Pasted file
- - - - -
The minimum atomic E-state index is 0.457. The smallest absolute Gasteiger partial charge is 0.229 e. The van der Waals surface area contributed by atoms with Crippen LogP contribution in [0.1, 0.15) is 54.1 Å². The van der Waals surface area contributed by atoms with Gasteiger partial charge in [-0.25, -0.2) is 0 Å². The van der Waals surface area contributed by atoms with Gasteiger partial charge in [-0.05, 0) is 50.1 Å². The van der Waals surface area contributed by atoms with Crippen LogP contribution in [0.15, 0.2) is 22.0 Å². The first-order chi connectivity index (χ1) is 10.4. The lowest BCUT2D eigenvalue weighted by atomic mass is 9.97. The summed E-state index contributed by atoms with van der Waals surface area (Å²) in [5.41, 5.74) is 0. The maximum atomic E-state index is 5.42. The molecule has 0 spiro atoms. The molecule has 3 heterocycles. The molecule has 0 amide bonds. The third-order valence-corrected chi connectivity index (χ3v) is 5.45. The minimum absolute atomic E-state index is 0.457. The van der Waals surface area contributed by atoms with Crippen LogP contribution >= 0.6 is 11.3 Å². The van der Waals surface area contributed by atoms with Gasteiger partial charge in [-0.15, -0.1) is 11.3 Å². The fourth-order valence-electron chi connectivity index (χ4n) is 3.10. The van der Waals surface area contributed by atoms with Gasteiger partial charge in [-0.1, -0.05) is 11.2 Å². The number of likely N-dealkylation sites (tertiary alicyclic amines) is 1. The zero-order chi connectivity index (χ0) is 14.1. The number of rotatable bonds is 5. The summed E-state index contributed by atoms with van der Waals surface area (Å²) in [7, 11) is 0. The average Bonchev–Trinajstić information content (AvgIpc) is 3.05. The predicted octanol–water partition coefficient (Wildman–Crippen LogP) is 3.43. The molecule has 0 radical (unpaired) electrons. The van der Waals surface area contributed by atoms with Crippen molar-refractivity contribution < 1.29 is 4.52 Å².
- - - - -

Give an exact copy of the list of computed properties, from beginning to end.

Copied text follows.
The minimum atomic E-state index is 0.457. The smallest absolute Gasteiger partial charge is 0.229 e. The van der Waals surface area contributed by atoms with Crippen LogP contribution in [0.1, 0.15) is 54.1 Å². The van der Waals surface area contributed by atoms with Gasteiger partial charge in [-0.25, -0.2) is 0 Å². The van der Waals surface area contributed by atoms with Gasteiger partial charge in [-0.05, 0) is 50.1 Å². The van der Waals surface area contributed by atoms with Crippen LogP contribution in [0.15, 0.2) is 22.0 Å². The first-order chi connectivity index (χ1) is 10.4. The lowest BCUT2D eigenvalue weighted by atomic mass is 9.97. The summed E-state index contributed by atoms with van der Waals surface area (Å²) in [5.41, 5.74) is 0. The maximum atomic E-state index is 5.42. The molecule has 0 spiro atoms. The molecule has 3 heterocycles. The molecule has 0 amide bonds. The third-order valence-corrected chi connectivity index (χ3v) is 5.45. The minimum absolute atomic E-state index is 0.457. The van der Waals surface area contributed by atoms with Crippen LogP contribution >= 0.6 is 11.3 Å². The van der Waals surface area contributed by atoms with Gasteiger partial charge in [-0.15, -0.1) is 11.3 Å². The fourth-order valence-electron chi connectivity index (χ4n) is 3.10. The van der Waals surface area contributed by atoms with Gasteiger partial charge in [-0.1, -0.05) is 11.2 Å². The number of likely N-dealkylation sites (tertiary alicyclic amines) is 1. The zero-order chi connectivity index (χ0) is 14.1. The number of rotatable bonds is 5. The summed E-state index contributed by atoms with van der Waals surface area (Å²) in [7, 11) is 0. The average Bonchev–Trinajstić information content (AvgIpc) is 3.05. The predicted octanol–water partition coefficient (Wildman–Crippen LogP) is 3.43. The molecule has 0 radical (unpaired) electrons. The van der Waals surface area contributed by atoms with Crippen molar-refractivity contribution < 1.29 is 4.52 Å².